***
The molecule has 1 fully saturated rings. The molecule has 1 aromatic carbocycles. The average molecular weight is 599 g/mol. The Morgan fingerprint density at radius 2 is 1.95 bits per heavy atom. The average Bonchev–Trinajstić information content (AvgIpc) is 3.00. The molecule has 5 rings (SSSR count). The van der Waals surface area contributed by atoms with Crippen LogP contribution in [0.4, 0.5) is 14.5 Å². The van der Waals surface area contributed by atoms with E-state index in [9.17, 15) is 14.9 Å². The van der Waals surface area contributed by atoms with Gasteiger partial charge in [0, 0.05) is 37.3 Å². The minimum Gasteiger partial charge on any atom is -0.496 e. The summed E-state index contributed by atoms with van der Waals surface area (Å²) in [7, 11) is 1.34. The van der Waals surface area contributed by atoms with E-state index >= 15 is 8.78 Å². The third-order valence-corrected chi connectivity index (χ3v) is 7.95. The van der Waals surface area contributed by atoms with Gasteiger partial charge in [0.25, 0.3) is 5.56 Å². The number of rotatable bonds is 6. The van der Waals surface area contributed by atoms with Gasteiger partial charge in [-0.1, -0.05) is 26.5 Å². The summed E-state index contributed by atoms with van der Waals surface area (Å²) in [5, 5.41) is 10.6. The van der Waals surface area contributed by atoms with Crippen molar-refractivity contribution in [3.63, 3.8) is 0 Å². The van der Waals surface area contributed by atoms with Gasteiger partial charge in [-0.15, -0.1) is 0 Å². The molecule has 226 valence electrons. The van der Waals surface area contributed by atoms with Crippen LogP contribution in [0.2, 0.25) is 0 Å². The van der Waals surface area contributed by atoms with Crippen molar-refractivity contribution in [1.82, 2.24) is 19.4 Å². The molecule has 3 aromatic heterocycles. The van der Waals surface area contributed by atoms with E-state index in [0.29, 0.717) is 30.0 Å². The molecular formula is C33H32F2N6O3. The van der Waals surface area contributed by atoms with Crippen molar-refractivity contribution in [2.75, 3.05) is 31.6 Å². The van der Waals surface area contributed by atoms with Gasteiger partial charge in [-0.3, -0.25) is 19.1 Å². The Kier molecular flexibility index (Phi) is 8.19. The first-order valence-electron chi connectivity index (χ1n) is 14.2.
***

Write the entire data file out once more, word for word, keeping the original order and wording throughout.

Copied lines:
The molecule has 1 fully saturated rings. The molecule has 1 aromatic carbocycles. The average molecular weight is 599 g/mol. The Morgan fingerprint density at radius 2 is 1.95 bits per heavy atom. The average Bonchev–Trinajstić information content (AvgIpc) is 3.00. The molecule has 5 rings (SSSR count). The van der Waals surface area contributed by atoms with Crippen LogP contribution in [0.4, 0.5) is 14.5 Å². The van der Waals surface area contributed by atoms with E-state index in [9.17, 15) is 14.9 Å². The van der Waals surface area contributed by atoms with Gasteiger partial charge in [0, 0.05) is 37.3 Å². The minimum Gasteiger partial charge on any atom is -0.496 e. The summed E-state index contributed by atoms with van der Waals surface area (Å²) in [7, 11) is 1.34. The van der Waals surface area contributed by atoms with E-state index >= 15 is 8.78 Å². The third-order valence-corrected chi connectivity index (χ3v) is 7.95. The van der Waals surface area contributed by atoms with Gasteiger partial charge in [0.25, 0.3) is 5.56 Å². The number of rotatable bonds is 6. The van der Waals surface area contributed by atoms with Gasteiger partial charge in [-0.1, -0.05) is 26.5 Å². The summed E-state index contributed by atoms with van der Waals surface area (Å²) in [5, 5.41) is 10.6. The van der Waals surface area contributed by atoms with Crippen molar-refractivity contribution in [3.63, 3.8) is 0 Å². The van der Waals surface area contributed by atoms with Gasteiger partial charge in [-0.15, -0.1) is 0 Å². The molecule has 226 valence electrons. The van der Waals surface area contributed by atoms with Crippen LogP contribution in [0.2, 0.25) is 0 Å². The van der Waals surface area contributed by atoms with Crippen molar-refractivity contribution in [1.82, 2.24) is 19.4 Å². The molecule has 3 aromatic heterocycles. The van der Waals surface area contributed by atoms with E-state index in [0.29, 0.717) is 30.0 Å². The molecular formula is C33H32F2N6O3. The van der Waals surface area contributed by atoms with Crippen molar-refractivity contribution in [2.75, 3.05) is 31.6 Å². The van der Waals surface area contributed by atoms with Gasteiger partial charge in [-0.3, -0.25) is 19.1 Å². The Kier molecular flexibility index (Phi) is 8.19. The first-order valence-electron chi connectivity index (χ1n) is 14.2.